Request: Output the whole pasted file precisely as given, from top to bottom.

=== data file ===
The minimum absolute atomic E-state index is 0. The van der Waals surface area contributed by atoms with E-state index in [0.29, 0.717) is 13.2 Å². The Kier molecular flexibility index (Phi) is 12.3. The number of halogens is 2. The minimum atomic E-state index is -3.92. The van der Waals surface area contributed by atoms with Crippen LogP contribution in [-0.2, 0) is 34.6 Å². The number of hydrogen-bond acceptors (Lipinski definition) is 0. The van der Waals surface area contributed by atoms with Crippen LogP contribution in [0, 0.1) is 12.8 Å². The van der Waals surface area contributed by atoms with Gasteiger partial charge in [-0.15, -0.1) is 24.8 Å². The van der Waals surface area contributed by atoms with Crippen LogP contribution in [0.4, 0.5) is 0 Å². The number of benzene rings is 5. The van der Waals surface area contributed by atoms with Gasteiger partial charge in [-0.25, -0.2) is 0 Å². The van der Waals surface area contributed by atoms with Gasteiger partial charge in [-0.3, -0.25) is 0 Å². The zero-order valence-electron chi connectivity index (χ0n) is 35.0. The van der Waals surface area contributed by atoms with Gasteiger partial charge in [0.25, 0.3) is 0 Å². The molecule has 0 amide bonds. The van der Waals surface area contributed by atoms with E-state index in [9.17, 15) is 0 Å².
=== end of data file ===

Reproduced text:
The minimum absolute atomic E-state index is 0. The van der Waals surface area contributed by atoms with E-state index in [0.29, 0.717) is 13.2 Å². The Kier molecular flexibility index (Phi) is 12.3. The number of halogens is 2. The minimum atomic E-state index is -3.92. The van der Waals surface area contributed by atoms with Crippen LogP contribution in [-0.2, 0) is 34.6 Å². The number of hydrogen-bond acceptors (Lipinski definition) is 0. The van der Waals surface area contributed by atoms with Crippen LogP contribution in [0, 0.1) is 12.8 Å². The van der Waals surface area contributed by atoms with Gasteiger partial charge in [-0.15, -0.1) is 24.8 Å². The van der Waals surface area contributed by atoms with Crippen LogP contribution in [0.4, 0.5) is 0 Å². The number of benzene rings is 5. The van der Waals surface area contributed by atoms with Gasteiger partial charge in [-0.25, -0.2) is 0 Å². The van der Waals surface area contributed by atoms with Gasteiger partial charge in [-0.3, -0.25) is 0 Å². The zero-order valence-electron chi connectivity index (χ0n) is 35.0. The van der Waals surface area contributed by atoms with Gasteiger partial charge in [0.25, 0.3) is 0 Å². The molecule has 0 amide bonds. The van der Waals surface area contributed by atoms with E-state index in [9.17, 15) is 0 Å².